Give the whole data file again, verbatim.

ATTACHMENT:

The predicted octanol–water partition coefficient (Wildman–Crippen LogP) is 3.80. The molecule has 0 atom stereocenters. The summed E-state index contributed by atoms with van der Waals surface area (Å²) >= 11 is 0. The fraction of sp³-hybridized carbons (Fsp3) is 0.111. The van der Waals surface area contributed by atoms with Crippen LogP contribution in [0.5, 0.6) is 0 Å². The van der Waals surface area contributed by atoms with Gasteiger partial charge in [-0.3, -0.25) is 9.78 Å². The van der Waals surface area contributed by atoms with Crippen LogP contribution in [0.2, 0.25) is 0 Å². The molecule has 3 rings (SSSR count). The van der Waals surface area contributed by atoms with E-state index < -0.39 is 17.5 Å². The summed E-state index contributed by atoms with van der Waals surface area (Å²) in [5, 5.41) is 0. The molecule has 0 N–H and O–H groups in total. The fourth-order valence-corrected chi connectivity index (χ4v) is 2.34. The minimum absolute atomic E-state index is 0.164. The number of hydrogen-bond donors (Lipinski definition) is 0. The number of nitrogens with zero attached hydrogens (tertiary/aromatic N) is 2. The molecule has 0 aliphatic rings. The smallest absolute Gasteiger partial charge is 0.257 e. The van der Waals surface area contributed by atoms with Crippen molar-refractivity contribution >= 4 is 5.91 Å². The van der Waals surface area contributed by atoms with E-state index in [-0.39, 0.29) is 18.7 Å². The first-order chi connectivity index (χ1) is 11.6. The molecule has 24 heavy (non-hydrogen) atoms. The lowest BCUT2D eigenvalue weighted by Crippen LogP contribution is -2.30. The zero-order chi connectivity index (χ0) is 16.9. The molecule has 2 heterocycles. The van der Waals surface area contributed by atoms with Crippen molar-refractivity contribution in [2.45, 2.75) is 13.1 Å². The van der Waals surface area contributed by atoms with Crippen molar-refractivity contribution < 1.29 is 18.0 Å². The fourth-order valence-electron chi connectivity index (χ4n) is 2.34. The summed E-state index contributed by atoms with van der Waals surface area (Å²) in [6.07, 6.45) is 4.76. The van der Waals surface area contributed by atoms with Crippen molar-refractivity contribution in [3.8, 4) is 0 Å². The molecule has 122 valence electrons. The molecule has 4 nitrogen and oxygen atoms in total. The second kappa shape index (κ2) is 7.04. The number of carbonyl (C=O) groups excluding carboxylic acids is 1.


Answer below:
The predicted octanol–water partition coefficient (Wildman–Crippen LogP) is 3.80. The molecule has 0 atom stereocenters. The summed E-state index contributed by atoms with van der Waals surface area (Å²) >= 11 is 0. The fraction of sp³-hybridized carbons (Fsp3) is 0.111. The van der Waals surface area contributed by atoms with Crippen LogP contribution in [0.5, 0.6) is 0 Å². The van der Waals surface area contributed by atoms with Gasteiger partial charge in [-0.3, -0.25) is 9.78 Å². The van der Waals surface area contributed by atoms with Crippen LogP contribution in [0.2, 0.25) is 0 Å². The molecule has 3 rings (SSSR count). The van der Waals surface area contributed by atoms with E-state index < -0.39 is 17.5 Å². The summed E-state index contributed by atoms with van der Waals surface area (Å²) in [5, 5.41) is 0. The molecule has 0 N–H and O–H groups in total. The fourth-order valence-corrected chi connectivity index (χ4v) is 2.34. The minimum absolute atomic E-state index is 0.164. The number of hydrogen-bond donors (Lipinski definition) is 0. The number of nitrogens with zero attached hydrogens (tertiary/aromatic N) is 2. The molecule has 0 aliphatic rings. The smallest absolute Gasteiger partial charge is 0.257 e. The van der Waals surface area contributed by atoms with Crippen molar-refractivity contribution >= 4 is 5.91 Å². The van der Waals surface area contributed by atoms with E-state index in [-0.39, 0.29) is 18.7 Å². The first-order chi connectivity index (χ1) is 11.6. The molecule has 24 heavy (non-hydrogen) atoms. The lowest BCUT2D eigenvalue weighted by Crippen LogP contribution is -2.30. The zero-order chi connectivity index (χ0) is 16.9. The molecule has 2 heterocycles. The van der Waals surface area contributed by atoms with Crippen molar-refractivity contribution in [2.45, 2.75) is 13.1 Å². The van der Waals surface area contributed by atoms with Crippen molar-refractivity contribution < 1.29 is 18.0 Å². The fourth-order valence-electron chi connectivity index (χ4n) is 2.34. The summed E-state index contributed by atoms with van der Waals surface area (Å²) in [6.07, 6.45) is 4.76. The van der Waals surface area contributed by atoms with Crippen molar-refractivity contribution in [3.8, 4) is 0 Å². The molecule has 122 valence electrons. The molecule has 4 nitrogen and oxygen atoms in total. The second kappa shape index (κ2) is 7.04. The number of carbonyl (C=O) groups excluding carboxylic acids is 1.